My ignorance for sale, for a price .. Allah and Environment

Posted by
Eudaemonic Pie on Jan 18, 2002 at 23:58 (

Re: Well said, mostly (bobbapink)

No special expertise, really.

During the ‘80's and ‘90's, big oil companies and other U.S. concerns doing business with Muslim territories wanted to learn whether there exists any regulatory principles in Islamic arbitration.

Muslim countries have legal systems using rule-to-case jurisprudence which allows U.S. businesses to predict legal consequences of certain business practices in these countries. But, somewhat like our own Uniform Arbitration Act (different versions enacted in each state), so too, Muslim countries practice extra-legal, aka arbitration forms of dispute resolution. Islamic arbitration is far more ‘arbitrary' than our version of arbitration. Our arbitration judgments can't violate our criminal laws or many of our civil laws. Islamic arbitration can do whatever it wants.

The Islamic cleric goes into a room alone. He prays. Smokes some Afghan blend. Comes out of the hashish smoke, and announces, "Allah says! (kill Americans, or whatever)"

End of story.

The only regulative principle to Islamic arbitration is that sometimes the Muslim community itself, as an entire community, doesn't like the judgment. So they kill the cleric. Oh well.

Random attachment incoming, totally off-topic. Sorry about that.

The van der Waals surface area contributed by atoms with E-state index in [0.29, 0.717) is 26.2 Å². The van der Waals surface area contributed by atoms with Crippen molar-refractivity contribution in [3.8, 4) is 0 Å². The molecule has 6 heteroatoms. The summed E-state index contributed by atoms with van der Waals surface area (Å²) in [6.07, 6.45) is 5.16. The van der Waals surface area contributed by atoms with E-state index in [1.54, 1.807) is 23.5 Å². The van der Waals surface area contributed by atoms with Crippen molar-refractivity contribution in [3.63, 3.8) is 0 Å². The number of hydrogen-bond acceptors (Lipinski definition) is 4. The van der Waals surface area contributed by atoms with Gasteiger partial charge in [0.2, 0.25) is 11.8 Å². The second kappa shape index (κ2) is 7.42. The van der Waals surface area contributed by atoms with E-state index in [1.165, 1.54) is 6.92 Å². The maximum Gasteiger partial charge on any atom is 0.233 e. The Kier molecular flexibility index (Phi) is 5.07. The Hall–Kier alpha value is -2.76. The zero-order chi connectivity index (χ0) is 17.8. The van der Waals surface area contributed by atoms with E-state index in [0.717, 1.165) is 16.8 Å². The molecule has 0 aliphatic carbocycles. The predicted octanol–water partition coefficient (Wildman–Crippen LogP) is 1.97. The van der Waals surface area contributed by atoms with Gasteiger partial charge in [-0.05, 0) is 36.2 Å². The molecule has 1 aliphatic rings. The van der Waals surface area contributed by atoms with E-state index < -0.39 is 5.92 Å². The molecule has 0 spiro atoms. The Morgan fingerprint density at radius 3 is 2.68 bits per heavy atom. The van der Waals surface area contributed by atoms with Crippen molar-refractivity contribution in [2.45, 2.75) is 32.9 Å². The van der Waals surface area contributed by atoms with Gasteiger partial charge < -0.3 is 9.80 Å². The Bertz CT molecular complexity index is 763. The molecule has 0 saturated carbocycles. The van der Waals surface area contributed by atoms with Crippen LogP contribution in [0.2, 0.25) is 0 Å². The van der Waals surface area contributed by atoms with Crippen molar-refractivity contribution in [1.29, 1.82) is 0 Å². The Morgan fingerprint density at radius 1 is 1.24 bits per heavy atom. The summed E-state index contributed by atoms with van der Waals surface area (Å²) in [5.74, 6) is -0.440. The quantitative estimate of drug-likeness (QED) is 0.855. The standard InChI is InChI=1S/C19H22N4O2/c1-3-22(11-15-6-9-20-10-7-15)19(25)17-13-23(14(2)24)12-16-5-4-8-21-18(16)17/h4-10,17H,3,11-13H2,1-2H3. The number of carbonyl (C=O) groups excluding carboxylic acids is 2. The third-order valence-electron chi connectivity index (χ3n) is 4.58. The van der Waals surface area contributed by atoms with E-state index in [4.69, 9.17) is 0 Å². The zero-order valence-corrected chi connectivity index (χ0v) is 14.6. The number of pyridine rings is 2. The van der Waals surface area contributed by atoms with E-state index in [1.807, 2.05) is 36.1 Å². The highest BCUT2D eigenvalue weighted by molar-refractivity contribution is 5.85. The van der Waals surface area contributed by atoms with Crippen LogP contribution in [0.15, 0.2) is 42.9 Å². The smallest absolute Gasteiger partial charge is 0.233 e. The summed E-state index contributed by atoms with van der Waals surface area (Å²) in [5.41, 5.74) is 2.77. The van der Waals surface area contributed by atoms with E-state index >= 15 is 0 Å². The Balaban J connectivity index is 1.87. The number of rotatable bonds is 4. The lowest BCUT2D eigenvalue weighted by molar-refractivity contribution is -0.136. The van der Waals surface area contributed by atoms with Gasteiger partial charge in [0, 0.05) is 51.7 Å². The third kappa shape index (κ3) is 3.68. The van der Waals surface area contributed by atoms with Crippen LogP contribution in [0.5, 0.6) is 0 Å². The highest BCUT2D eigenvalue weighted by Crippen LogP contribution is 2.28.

Since we can't find a jurisprudential principle regulating and enabling prediction in Islamic arbitration, then, my question was -- can we find an ethological principle? That was my study.

Answer: no. No prediction.

There appears to be a wide range of community tolerance, perhaps following principles explaining dynamical systems. Predict that. Forecast the weather. It's a no man's land.

So, I had a grant to research it. Got paid to say, "Doh, I dunno. Go ask Allah."

Maybe I should haved sent all questions to Amaranth? ;).

I note all this nonsense because I feel that a similar sensibility might apply to our human care for the environment.

I do agree with you that governmental regulation is extremely suspect. In addition to the two valid concerns you cited, we can't even be sure how the hell to define (in legislation and biology) a boundary condition – how much arsenic ought we tolerate in our water?

Bobba, not bs'ing you here – I don't have a clue.

The one virtue I see in privatization might be a greater sensitivity to the questions qua questions – governments are noxiously slow to respond. And that's exactly why every legal system in the world has some form of extra-legal means of arbitration. And in arbitration, we're back to what Allah says ...

So Bobba, not kidding: I don't have the answer. Privatization needs its advocates. Privatization needs a full and fair hearing. Government sucks.

My earlier mention of revolution (and taxation) was in the context of thinking about how the Islamic community will occasionally get so pissed off at a cleric's arbitration judgment that the community will – kill him. Praise Allah! The judgment is just too taxing on the community. That's the regulatory ethological principle.

Whaddo I know?

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